After many hours of hiking, stopping for lunch, and some moments from Landon of, “Mommy, I’m too tired! Carry me!” we reached the 5th waterfall. There were not many places to sit and rest, but we managed to find one while Landon ate a snack and felt proud of himself for making it all the way up. This waterfall was so cool because it swirled at the bottom. The water fell at such an angle that it actually carved out the rock in a way that made it turn right at the bottom and shoot to the side.
On the way down, I think Landon was a combination of scared of the steep steps and very tired, so Austin carried him on all the steep section. It was amazing how much further we were able to cajole him along on his own! We promised him a popsicle and a rest about half way down, and that motivated him to walk himself down for quite some time, even after breaking down and saying that he was “tired of walking!” several times. We want to teach Landon that he can do hard things, and push his body beyond the first feelings of discomfort if needed. I think we succeeded in that with our outing today. After being in the city with no elevation changes for a few months, Austin and I were both quite sore for days after this hike. Landon seemed unfazed and was full of energy the next day. Go figure!
This excursion is by far our favorite thing we have done so far in China. It was challenging, but there were plenty of places to stop and rest. Here are some of my top tips for visiting this area:
- If pressed for time, take the tourist bus up to the middle of the mountain. The coolest waterfalls are still a hike up the mountain from here, but you miss out on a few miles of walking and strenuous stairs.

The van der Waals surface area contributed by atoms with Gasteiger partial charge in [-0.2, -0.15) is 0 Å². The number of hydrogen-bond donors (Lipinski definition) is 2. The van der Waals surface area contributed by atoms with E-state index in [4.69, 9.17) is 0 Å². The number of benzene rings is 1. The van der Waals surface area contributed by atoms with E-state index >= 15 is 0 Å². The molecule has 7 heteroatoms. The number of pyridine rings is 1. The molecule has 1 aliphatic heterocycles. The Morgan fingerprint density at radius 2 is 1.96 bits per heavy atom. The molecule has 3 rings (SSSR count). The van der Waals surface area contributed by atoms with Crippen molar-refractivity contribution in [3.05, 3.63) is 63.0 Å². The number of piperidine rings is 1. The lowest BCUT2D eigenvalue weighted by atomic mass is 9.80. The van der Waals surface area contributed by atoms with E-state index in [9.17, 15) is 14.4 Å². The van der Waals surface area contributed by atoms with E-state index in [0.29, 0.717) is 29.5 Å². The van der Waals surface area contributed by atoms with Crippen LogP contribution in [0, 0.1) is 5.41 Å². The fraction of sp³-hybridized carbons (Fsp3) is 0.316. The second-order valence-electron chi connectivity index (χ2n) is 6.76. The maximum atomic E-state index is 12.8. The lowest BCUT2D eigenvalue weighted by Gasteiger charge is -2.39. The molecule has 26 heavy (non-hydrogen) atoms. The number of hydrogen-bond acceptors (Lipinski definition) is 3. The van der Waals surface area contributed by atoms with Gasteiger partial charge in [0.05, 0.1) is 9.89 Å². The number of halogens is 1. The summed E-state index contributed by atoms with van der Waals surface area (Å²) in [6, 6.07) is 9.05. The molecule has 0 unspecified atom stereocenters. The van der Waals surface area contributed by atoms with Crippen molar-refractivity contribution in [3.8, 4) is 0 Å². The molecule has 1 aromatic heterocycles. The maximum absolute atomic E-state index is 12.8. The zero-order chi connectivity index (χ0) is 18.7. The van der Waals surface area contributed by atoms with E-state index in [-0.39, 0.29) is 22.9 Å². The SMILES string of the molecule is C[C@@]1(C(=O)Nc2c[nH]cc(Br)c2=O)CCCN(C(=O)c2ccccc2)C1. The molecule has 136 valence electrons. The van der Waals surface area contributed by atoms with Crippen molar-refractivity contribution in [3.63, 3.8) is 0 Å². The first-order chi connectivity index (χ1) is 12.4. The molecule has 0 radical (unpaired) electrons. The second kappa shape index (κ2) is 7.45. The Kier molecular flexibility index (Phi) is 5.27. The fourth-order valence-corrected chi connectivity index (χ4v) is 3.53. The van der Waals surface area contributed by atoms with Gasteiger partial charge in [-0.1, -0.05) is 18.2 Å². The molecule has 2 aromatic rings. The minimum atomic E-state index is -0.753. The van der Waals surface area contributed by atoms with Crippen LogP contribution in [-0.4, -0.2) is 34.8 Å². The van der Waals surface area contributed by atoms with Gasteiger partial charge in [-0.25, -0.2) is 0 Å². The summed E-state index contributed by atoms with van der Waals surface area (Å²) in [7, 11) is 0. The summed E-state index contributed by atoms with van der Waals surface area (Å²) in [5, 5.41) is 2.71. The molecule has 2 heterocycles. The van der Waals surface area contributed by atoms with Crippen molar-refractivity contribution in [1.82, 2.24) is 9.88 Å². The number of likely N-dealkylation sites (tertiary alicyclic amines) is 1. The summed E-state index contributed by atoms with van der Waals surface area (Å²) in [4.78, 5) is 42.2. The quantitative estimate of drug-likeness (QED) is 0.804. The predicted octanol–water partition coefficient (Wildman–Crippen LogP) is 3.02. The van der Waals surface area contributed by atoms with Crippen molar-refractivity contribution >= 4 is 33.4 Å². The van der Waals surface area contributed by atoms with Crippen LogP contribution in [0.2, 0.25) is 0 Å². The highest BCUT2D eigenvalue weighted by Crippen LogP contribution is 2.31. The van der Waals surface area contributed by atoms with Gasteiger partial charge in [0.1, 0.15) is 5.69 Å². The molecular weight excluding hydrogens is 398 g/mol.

- Bring snacks/food: there are some snack stalls selling popsicles, water and other drinks, but the majority of visitors to this area packed in their own meals and snacks. The hiking is quite strenuous, so bring lots of water!
- Bus 638 runs from the northern part of downtown Ningbo to Wulong pools. Just take it all the way to the end! I think it runs every 10-15 minutes. We opted to take a taxi there to save some time, and then we took the 638 back because it is impossible to find a taxi up in the mountains in the middle of nowhere. The bus ride took an hour and a half, and dropped us off in the city enough that we were able to hail a taxi to take us back to our hotel in just a few minutes.
- Wear sensible clothing. There were Chinese ladies hiking this trail in platform sandals or high heels. I’m not really sure how. It is the opposite of Korea. In Korea, we felt under prepared because we did not have hiking shoes, poles, or special outfits. In China, all of the women were wearing cute little dresses and fashionable shoes, while I was in tennis shoes and basketball shorts. I vote comfort and safety over fashion in this case!
- Forgo the stroller: Too many stairs! Bring a baby carrier or backpack if your kid is not going to walk. We were thrilled Landon made it as far as he did on his own, because neither of us really wanted to carry all 38 lbs. of him up that mountain!